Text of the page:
Dr. Cedric Strong, MD MBA

Dr. Strong was always inspired by his father, a doctor who also sought to help and serve his community.
After completing his residency at Tufts University in Massachusetts, Dr. Strong worked at hospitals in Florida and New Hampshire before moving to Hawai’i in 2007. (He still wonders how he made it through all those harsh New England winters.)

Dr. Strong experienced the unique pressures of Hawaiian healthcare right away. He traveled between the islands for several years treating patients before putting down roots in Honolulu. Dr. Strong loves his work in Hawaii, and is inspired everyday by the place and people to make a positive difference both in his own life and in the community.



Rosacea is a skin condition. In fact, it is a very common inflammatory condition. It causes flare-ups of areas on the face, usually cheeks. It usually subsides in a few days. This skin condition often affects middle-aged people. However, there are rare cases in children. Additionally, women are more affected than men.

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Lighter-skinned people are more affected by rosacea than dark-skinned people. Rosacea skin condition is not contagious. It does not spread easily from person to person.

People with rosacea get small red bumps or flushing of the face. Commonly affected areas are, for example, cheeks, nose, and forehead. But it can also develop on the chest, neck, and ears as well. If it affects the cornea of the eye, the condition can quickly become serious. When it affects the eye, seek immediate medical attention.

Overview of common symptoms

Rosacea presents itself in many ways. 

  • Flushed feeling in the face (it would look like you’re blushing). Usually, this is the first symptom to occur. The onset is slow and may take years to progress.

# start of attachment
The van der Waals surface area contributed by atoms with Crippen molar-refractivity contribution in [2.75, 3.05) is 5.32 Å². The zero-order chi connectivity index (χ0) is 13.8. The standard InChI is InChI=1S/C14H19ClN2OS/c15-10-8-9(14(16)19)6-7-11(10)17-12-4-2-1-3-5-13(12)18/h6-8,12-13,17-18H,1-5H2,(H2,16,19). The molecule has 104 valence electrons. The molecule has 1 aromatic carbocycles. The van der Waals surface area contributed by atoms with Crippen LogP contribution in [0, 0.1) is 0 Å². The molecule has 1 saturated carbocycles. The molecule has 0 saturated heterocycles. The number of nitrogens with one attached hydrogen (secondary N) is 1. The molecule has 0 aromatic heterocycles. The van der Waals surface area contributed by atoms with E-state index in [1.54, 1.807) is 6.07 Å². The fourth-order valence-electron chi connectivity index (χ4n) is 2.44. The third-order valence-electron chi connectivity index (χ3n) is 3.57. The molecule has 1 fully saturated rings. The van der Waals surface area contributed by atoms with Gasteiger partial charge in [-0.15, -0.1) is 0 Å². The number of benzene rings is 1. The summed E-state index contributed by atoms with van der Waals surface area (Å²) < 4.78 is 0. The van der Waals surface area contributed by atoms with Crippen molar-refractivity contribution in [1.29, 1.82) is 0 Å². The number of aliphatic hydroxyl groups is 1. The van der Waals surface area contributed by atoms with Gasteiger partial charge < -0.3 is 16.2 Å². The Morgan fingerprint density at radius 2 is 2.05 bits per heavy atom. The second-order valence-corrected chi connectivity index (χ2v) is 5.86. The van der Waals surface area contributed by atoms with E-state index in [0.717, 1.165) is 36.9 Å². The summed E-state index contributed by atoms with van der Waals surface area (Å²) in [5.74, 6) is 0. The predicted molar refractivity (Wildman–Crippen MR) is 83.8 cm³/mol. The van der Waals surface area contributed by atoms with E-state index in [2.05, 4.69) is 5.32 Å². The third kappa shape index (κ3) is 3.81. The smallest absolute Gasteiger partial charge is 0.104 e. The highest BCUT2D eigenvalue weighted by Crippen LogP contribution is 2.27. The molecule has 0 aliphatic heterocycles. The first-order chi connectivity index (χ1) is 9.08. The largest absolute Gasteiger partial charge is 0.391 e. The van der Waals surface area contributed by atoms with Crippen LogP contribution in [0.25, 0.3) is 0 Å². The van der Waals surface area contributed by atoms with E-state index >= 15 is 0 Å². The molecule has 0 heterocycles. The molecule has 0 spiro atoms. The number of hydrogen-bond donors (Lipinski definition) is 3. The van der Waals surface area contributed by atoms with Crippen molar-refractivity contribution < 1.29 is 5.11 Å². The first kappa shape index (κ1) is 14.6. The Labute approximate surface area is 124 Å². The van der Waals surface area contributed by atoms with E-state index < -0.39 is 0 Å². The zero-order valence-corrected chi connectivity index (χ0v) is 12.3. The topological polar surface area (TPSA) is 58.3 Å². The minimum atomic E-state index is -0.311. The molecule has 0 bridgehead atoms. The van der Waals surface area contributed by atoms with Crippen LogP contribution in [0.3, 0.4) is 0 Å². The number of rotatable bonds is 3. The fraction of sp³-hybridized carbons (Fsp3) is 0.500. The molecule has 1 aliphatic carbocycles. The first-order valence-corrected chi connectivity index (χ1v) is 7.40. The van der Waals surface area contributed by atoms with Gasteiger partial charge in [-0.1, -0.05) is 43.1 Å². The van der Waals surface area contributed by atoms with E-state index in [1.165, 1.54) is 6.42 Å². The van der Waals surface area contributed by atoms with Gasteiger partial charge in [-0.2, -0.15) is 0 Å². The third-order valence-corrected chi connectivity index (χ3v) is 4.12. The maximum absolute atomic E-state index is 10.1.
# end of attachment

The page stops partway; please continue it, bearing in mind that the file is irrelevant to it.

• Parts of the face take on a reddish tinge, causing it to look like sunburn as a result.
  • Your face may break into small cysts called pustules or small lumpy red spots called papules. Mostly they go away on their own but may require treatment in some cases.
  • Telangiectasia is the condition when tiny blood vessels appear prominently on your face.
  • In about half the cases, symptoms related to the eye may present themselves. Such as a feeling of something in the eye or itchy/burning or stinging eyes or dryness. Light sensitivity, inflammation of the eyelid or cyst formation are also symptoms as well.
  • If the front of the eye gets inflamed, seek medical attention right away.
  • On rare occasions, skin becomes thickened in some places. An unsightly bumpy nose rarely occurs in men.
  • The affected areas include the skin on your cheeks, forehead, nose, and around your mouth and chin. It is very rare for arms and legs to become affected.
  • In most cases, people do not experience pain or feel itchy. Sometimes, they may feel a mild burning sensation in the affected areas. Complications are rare, even if the condition can look bad and stressful.

Some people may get a set of the above-mentioned symptoms while others may present with only one or two of them. Spots appear in most cases but some cases may not have spotted at all. You can get a large bumpy nose even without other symptoms. Occasionally eye symptoms present themselves before other symptoms.


It is unclear what triggers this condition. Some factors that are suspected to cause rosacea are, for example:

  • Inflammation caused by abnormal reactions of the immune system
  • The condition may be genetic and run in families
  • Abnormal or leaky blood vessels under the affected skin
  • Damage to the skin because of excessive sun exposure
  • Usually, a tiny mite that lives harmlessly on our skin is found in large numbers on those with rosacea. The name of the mite is Demodex folliculorum.